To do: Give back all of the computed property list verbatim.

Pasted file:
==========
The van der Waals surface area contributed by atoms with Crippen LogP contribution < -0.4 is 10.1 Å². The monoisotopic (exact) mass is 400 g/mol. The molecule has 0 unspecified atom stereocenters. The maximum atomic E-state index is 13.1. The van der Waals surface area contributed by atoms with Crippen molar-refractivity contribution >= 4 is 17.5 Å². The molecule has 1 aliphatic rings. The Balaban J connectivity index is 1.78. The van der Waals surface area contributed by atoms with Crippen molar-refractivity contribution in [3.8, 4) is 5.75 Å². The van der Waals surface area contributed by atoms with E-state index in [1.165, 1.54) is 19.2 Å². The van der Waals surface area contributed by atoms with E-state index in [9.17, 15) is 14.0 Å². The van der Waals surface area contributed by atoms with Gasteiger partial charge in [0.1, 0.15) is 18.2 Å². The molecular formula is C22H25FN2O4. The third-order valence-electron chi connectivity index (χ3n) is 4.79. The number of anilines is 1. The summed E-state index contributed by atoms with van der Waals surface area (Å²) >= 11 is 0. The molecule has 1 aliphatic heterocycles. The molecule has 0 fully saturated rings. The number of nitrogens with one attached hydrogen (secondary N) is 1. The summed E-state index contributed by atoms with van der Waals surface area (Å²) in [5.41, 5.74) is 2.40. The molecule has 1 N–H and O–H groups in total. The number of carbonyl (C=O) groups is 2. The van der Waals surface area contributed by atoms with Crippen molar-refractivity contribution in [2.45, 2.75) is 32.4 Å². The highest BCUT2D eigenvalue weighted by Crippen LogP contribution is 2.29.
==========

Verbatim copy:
The van der Waals surface area contributed by atoms with Crippen LogP contribution < -0.4 is 10.1 Å². The monoisotopic (exact) mass is 400 g/mol. The molecule has 0 unspecified atom stereocenters. The maximum atomic E-state index is 13.1. The van der Waals surface area contributed by atoms with Crippen molar-refractivity contribution >= 4 is 17.5 Å². The molecule has 1 aliphatic rings. The Balaban J connectivity index is 1.78. The van der Waals surface area contributed by atoms with Crippen molar-refractivity contribution in [3.8, 4) is 5.75 Å². The van der Waals surface area contributed by atoms with E-state index in [1.165, 1.54) is 19.2 Å². The van der Waals surface area contributed by atoms with E-state index in [9.17, 15) is 14.0 Å². The van der Waals surface area contributed by atoms with Gasteiger partial charge in [0.1, 0.15) is 18.2 Å². The molecular formula is C22H25FN2O4. The third-order valence-electron chi connectivity index (χ3n) is 4.79. The number of anilines is 1. The summed E-state index contributed by atoms with van der Waals surface area (Å²) >= 11 is 0. The molecule has 1 aliphatic heterocycles. The molecule has 0 fully saturated rings. The number of nitrogens with one attached hydrogen (secondary N) is 1. The summed E-state index contributed by atoms with van der Waals surface area (Å²) in [5.41, 5.74) is 2.40. The molecule has 1 N–H and O–H groups in total. The number of carbonyl (C=O) groups is 2. The van der Waals surface area contributed by atoms with Crippen molar-refractivity contribution in [2.45, 2.75) is 32.4 Å². The highest BCUT2D eigenvalue weighted by Crippen LogP contribution is 2.29.